Wildlife Conservation

Endangered species - Nepal

Deforestation in Nepal has left acres land barren for years. As forests are destroyed, animal species lose their natural habitat and become more at risk of extinction. There are twenty-seven endangered mammal species located in Nepal’s forests. Below are two endangered species that the work of restoring natural habitats helps protect through your support.

The Chitwan National Park where we work is home to some of Nepal’s most endangered species. In some cases, it is the only refuge they may get. One of the last populations of the One-Horned Asian Rhinoceros lives within the forest, while the dense forest may be the last hunting grounds for the Bengal Tiger.

We have partnered with Chitwan National Park since 2015, helping to restore the surrounding forests and to create natural buffer zones. Below is a list of some endangered species that call Nepal home:

Red Panda

Red pandas are one of the many species struggling to survive. The primary reasons red pandas are endangered include deforestation, hunting, and pet trading. Red pandas spend most of their life in trees. As forests are destroyed for farming, grazing, and logging, the red panda population loses their natural home, leaving them at risk in unprotected areas. Over the last fifty years, the red panda population has decreased by approximately forty percent. It is estimated that only two thousand five hundred adult red pandas remain in the wild today.

One-Horned Asian Rhinoceros

One-Horned Asian Rhinoceros

Asian Elephants

Asian elephants are the largest land mammals on the continent of Asia. Over the past seventy-five years, the population of Asian elephants has declined by approximately fifty percent. It is estimated that twenty to fifty thousand Asian elephants exist in the wild today. The primary reasons Asian elephants have become endangered is due to deforestation, fragmentation, poaching, and human-elephant conflict. As Asian elephants’ natural habitat decreases in size, they more often come into conflict with humans. Asian elephants raid crops, damage farmers’ fields, ruin houses, etc. As a result, humans occasionally kill Asian elephants to protect their property and families. Without a natural habitat, these confrontations become more prevalent.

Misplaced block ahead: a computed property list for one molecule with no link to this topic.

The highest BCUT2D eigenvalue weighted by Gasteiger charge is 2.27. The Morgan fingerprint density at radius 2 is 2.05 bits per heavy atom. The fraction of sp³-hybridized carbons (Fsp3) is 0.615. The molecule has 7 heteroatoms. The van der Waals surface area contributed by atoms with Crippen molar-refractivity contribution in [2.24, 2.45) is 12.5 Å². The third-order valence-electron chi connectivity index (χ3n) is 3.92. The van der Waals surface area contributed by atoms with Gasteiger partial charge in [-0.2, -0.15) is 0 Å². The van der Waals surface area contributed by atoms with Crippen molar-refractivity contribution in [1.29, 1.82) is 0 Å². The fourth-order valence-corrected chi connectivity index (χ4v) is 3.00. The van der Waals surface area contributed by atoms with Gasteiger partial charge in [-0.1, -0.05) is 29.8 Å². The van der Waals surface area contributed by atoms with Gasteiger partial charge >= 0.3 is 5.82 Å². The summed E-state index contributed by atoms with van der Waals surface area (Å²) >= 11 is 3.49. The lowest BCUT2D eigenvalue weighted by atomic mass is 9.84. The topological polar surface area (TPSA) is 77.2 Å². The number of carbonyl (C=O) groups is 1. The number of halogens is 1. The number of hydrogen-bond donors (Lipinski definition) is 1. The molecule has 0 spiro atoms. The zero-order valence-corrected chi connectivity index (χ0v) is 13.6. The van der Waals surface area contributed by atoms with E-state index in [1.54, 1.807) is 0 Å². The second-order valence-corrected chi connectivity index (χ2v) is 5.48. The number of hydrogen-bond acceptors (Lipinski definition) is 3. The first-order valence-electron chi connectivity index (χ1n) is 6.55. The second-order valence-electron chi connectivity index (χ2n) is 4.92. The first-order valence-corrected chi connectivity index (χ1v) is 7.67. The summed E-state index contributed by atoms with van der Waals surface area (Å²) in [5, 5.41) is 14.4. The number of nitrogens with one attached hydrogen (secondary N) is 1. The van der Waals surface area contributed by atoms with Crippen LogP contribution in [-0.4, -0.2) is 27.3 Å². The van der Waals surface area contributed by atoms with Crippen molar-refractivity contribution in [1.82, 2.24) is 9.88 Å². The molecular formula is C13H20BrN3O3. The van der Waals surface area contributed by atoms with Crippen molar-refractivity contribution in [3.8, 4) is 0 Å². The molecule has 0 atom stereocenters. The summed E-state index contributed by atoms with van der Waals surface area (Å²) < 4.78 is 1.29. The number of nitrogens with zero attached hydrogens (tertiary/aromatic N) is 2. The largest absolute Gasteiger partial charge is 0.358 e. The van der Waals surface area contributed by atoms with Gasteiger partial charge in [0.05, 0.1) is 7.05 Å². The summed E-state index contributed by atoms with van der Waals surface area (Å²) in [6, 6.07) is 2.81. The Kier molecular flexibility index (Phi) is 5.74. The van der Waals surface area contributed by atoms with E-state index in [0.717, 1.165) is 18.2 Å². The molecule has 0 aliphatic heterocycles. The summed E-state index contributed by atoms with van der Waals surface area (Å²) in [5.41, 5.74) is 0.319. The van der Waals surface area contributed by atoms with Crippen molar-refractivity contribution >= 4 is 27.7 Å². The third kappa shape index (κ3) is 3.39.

Protecting endangered species

The risk of extinction increases for all of the species in Nepal as poaching, hunting, pet trading, and deforestation continues. We are taking action to protect and restore natural habitats in Nepal. We have been working in Nepal since 2015. We employ thousands of local community members to restore their forests by planting trees. We also has a partnership with Chitwan National Park, a World Heritage Site in Nepal. By partnering with the National Park system, we are helping to protect and create a reforested zone vital to preserving animal habitats.

Endangered species

Critically Endangered

  • Pygmy Hog
  • Red-Crowned Roofed Turtle
  • Gharial

Endangered

  • Asian Elephant
  • Dhole
  • Himalayan Musk Deer
  • Red Panda
  • Snow Leopard
  • Bengal Tiger
  • Asian Water Buffalo

Vulnerable

  • Clouded Leopard
  • Indian Rhinoceros

How you can help plant trees and save lives